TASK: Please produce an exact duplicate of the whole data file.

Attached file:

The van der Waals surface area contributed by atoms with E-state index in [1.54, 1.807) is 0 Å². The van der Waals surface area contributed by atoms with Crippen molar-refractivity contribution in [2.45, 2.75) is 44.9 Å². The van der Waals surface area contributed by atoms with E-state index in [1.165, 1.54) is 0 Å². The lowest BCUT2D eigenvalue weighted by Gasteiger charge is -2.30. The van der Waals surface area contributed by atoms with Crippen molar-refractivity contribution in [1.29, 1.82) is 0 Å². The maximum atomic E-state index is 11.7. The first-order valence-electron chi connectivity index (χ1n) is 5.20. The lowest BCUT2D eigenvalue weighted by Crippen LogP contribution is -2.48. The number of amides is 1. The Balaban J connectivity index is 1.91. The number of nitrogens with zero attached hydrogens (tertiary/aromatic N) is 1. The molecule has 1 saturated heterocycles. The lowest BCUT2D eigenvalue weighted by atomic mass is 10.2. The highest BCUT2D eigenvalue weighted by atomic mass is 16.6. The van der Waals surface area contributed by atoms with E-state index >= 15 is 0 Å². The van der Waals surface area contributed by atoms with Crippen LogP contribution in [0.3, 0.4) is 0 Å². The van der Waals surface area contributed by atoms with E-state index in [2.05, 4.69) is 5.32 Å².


The van der Waals surface area contributed by atoms with E-state index in [1.54, 1.807) is 0 Å². The van der Waals surface area contributed by atoms with Crippen molar-refractivity contribution in [2.45, 2.75) is 44.9 Å². The van der Waals surface area contributed by atoms with E-state index in [1.165, 1.54) is 0 Å². The lowest BCUT2D eigenvalue weighted by Gasteiger charge is -2.30. The van der Waals surface area contributed by atoms with Crippen molar-refractivity contribution in [1.29, 1.82) is 0 Å². The maximum atomic E-state index is 11.7. The first-order valence-electron chi connectivity index (χ1n) is 5.20. The lowest BCUT2D eigenvalue weighted by Crippen LogP contribution is -2.48. The number of amides is 1. The Balaban J connectivity index is 1.91. The number of nitrogens with zero attached hydrogens (tertiary/aromatic N) is 1. The molecule has 1 saturated heterocycles. The lowest BCUT2D eigenvalue weighted by atomic mass is 10.2. The highest BCUT2D eigenvalue weighted by atomic mass is 16.6. The van der Waals surface area contributed by atoms with E-state index >= 15 is 0 Å². The van der Waals surface area contributed by atoms with Crippen LogP contribution in [0.3, 0.4) is 0 Å². The van der Waals surface area contributed by atoms with E-state index in [2.05, 4.69) is 5.32 Å².